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  • Writer's pictureJenny Dunaway

"Sit down, Charlie Brown!"

Updated: Jul 1, 2020

"The river delights to lift us free,if only we dare to let go. Our true work is this voyage, this adventure." Richard Bach

(NOTE: I have been reading what to do and NOT to do when writing a children's book. I broke a few "rules" here. I'm just practicing...

Excerpt from Cattail Express (a children's book from the prospective of our canoe)...

It was one of those rare perfect days in summer--not too hot, not too humid, and sunny. The sky was almost an iridescent blue that shimmered on the river reflecting light. The Rappahannock glistened, alive with life and movement. It called to me and I smiled. I knew my boys would take me out today. The tide was going down which meant we would be able to go under the bridge at Oyster Creek. The white sand of Burke's Beach was just a few minutes of paddling away. We had been there yesterday and ran into Mrs. Burke. She was walking her beach as she faithfully did twice a day. The boys and Mom showed her the remains of a loggerhead turtle's carapace. She suggested that they bury it with sand and mark the site.

"It won't take long for it to decompose," she said. "Then you can have the ribs and they won't smell so bad." She was right--the stench was foul, indeed. Mom said she'd report it to the Virginia Institute of Marine Science since it was endangered. She didn't think there was enough of it left to determine how it died. Mom reminded the boys of the time a few years before when she had climbed down onto riprap along Little Bay to pick up a Mylar balloon. She was trying to prevent a turtle from confusing it with a jellyfish, one of their favorite foods. Consuming a mylar balloon would certainly kill a turtle. She did grab the balloon right before she slipped and broke her leg. I remember six weeks in that purple cast put a damper on our adventures.

"I might have saved a turtle so I suppose I'd do it again but I'd be more careful the next time."

I thought of Miniak and dismissed the likelihood it was him, No, I saw him on the river side of Windmill Point--not the bay side, just yesterday. I wondered what had happened to the huge turtle. Perhaps it was old or sick. Perhaps it had gotten caught in a pound net and drown. It saddened all of us. Miniak told me of the Powhatan tribe who lived on this beach hundreds of years ago. They believed that turtles, his great, great grandfathers, walked a peaceful path in life. Turtles are my friends. They can teach humans much about patience and being in harmony with heaven and earth. I said a prayer for the turtle buried under the sand.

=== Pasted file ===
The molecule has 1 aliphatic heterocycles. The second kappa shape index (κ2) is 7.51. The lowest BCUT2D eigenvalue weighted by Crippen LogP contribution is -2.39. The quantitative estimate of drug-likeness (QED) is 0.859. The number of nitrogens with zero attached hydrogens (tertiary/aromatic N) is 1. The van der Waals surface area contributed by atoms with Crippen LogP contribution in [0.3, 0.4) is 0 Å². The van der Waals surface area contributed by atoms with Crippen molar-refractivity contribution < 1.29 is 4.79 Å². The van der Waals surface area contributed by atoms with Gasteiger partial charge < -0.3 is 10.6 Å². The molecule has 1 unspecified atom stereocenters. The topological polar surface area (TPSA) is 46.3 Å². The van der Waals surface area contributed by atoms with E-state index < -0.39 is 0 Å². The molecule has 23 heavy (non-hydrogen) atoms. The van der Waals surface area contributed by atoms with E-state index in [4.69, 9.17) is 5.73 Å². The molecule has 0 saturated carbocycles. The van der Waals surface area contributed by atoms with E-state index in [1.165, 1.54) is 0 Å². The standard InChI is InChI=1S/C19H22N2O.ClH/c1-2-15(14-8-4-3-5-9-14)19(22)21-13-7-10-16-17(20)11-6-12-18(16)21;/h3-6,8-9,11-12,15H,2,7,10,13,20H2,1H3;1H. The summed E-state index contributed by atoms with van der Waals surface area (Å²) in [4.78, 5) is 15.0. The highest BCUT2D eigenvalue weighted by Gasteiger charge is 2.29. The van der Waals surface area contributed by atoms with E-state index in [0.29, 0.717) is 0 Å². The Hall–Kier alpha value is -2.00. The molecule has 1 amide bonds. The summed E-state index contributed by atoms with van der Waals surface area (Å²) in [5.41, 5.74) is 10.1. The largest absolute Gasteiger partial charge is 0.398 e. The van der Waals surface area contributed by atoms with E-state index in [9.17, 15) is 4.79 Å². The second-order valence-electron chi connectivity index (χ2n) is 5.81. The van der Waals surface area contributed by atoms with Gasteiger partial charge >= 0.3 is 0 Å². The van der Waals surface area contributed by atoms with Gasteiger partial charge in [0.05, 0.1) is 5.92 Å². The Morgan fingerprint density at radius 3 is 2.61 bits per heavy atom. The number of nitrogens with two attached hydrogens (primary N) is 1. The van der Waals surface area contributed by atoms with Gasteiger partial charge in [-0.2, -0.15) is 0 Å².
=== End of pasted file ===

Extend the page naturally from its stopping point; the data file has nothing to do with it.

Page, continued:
From my perch on the dune, I watched Mrs. Burke walk away. She was in her 80's but it was as if she floated over the sand. Her hair was white and her face tanned with many lines that had stories to tell. This place was part of her and she was a part of it.

I wondered if the two could exist without each other. Perhaps the beach could survive if she were gone but I don't think it would be quite as happy. She had invited Mom and the boys to walk or camp on the beach whenever they could. Mrs. Burke treasured her beach and realized that there others who held it sacred, as well. I know they were thrilled she had given the invitation.

The boys had heard Mrs. Burke's offer. "Mom, can we spend the night tonight?" Zach, the eldest boy asked. Seth and Jake chimed in, "Please, Mom, come on, please."

"No, not tonight but maybe tomorrow, depending on the weather. We have lots to do if we're going to camp." The possibility of camping on Burke's Beach would take some preparation Mom knew. I'm sure she was wondering if she could get a cooler, a tent, sleeping bags, three boys, Charlie Brown, and herself into me. She smiled as she watched the boys throwing a piece of driftwood out in the water for Charlie Brown, their coon-hound-lab mix.

He blissfully swam out to retrieve the stick and return it to the boys on the beach. He could have played stick all afternoon but the boys' attention turned to exploring the beach, instead. After a few barks, Charlie Brown realized they were investigating around the bend where the loblolly trees grew. He joined them joyfully wagging his tail.

Charlie Brown is a good-natured dog but a little excitable. I always remind him to be good on our excursions so he'll be able to continue to come with us. I'll be good, Cattail, I will!" he promised. I do believe he meant it at the time. Sometimes he would try to scratch himself while we were enroute. His shift of weight caused me to list and come close to flipping. Mom would fuss, "Sit down, Charlie Brown!" and he would...for a few minutes. He didn't have fleas--he just loved to scratch himself. On the way home yesterday Charlie Brown stood up and started shaking. The sand and the water went everywhere. Mom and Zach shouted, "Sit down, Charlie Brown!" He did, looking a wee bit remorseful. But, he couldn't help himself. As we were in the deepest part of Oyster Creek, he started to scratch frantically. Mom was steering in the back and quickly altered our path, Zach was paddling from my bow, digging in deep with each stroke of the paddle, Seth and Jake tried to balance their weight to accommodate for the dog's movement. We almost capsized and everyone shouted in unison, "Sit down, Charlie Brown!" He didn't move anymore until we beached my bow. Somehow, we made it back to the marsh at the end of our road where they tie me up. They all piled out of me and headed home. It's not easy taking three boys and an active dog on a voyage. I hope Mom doesn't reconsider about camping tonight...

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